"Labor Policy" in Germany and the USA

Research question/goal: 

"Labor policy" has been understood as the state regulation of industrial relations (or in other words, of the relationship between capital and labor), and the resolution of sociopolitical problems at the intersection with industrial law (such as unemployment insurance) that are thereby engendered. The first task of this project was to analytically delimit the policy area, and in a similar manner for both nation-states. The second was to empirically establish whether the analytic boundaries proposed were acceptable to the understanding of participants in the respective systems. Legislative proposals in the "labor policy" area at the national level were analyzed comparatively for Germany and the USA. The most influential actors in this policy area were identified and subsequently interviewed. A comparative analysis was carried out based on the data collected with respect to the structure of conflict, the informational connections, the coalitions, and the resource exchange among key actors in this policy area. In addition, the processes leading to binding collective decisions (laws) were analyzed. In so doing, the differing manner in which the political systems of the US and Germany are organized can be empirically demonstrated with respect to the influence organized interests exert.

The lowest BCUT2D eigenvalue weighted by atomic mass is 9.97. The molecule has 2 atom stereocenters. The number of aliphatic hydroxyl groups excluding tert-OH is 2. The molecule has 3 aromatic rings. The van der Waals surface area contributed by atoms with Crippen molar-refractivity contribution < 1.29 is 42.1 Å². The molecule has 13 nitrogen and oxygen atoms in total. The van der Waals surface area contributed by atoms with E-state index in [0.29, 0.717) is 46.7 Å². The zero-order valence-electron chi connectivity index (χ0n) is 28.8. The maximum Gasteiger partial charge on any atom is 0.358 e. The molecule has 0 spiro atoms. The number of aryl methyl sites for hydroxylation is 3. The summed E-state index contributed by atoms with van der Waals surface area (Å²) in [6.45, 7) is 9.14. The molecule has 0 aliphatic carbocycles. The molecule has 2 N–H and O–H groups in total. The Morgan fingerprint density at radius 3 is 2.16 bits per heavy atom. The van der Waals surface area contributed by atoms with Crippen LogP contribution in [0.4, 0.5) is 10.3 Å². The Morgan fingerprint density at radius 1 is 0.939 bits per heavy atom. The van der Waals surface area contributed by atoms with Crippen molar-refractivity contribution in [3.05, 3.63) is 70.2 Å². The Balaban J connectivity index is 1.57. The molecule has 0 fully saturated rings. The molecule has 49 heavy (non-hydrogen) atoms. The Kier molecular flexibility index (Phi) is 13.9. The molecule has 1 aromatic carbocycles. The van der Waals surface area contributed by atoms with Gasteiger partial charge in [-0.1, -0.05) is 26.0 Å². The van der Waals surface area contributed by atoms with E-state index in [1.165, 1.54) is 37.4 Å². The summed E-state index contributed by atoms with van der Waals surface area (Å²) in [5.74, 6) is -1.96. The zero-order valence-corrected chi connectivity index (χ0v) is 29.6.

Fact sheet

1990 to 1993
Data Sources: 
primary data collection
Geographic Space: 
Germany, USA, Japan



Knoke, David, Franz Urban Pappi, Jeffrey Broadbent and Yutaka Tsujinaka (1996): Comparing Policy Networks. Labor Politics in the U.S., Germany, and Japan. Cambridge: Cambridge University Press. more
Pappi, Franz Urban, Thomas König and David Knoke (1995): Entscheidungsprozesse in der Arbeits- und Sozialpolitik. Der Zugang der Interessengruppen zum Regierungssystem über Politikfeldnetze: Ein deutsch-amerikanischer Vergleich. Frankfurt/NewYork: Campus Verlag. more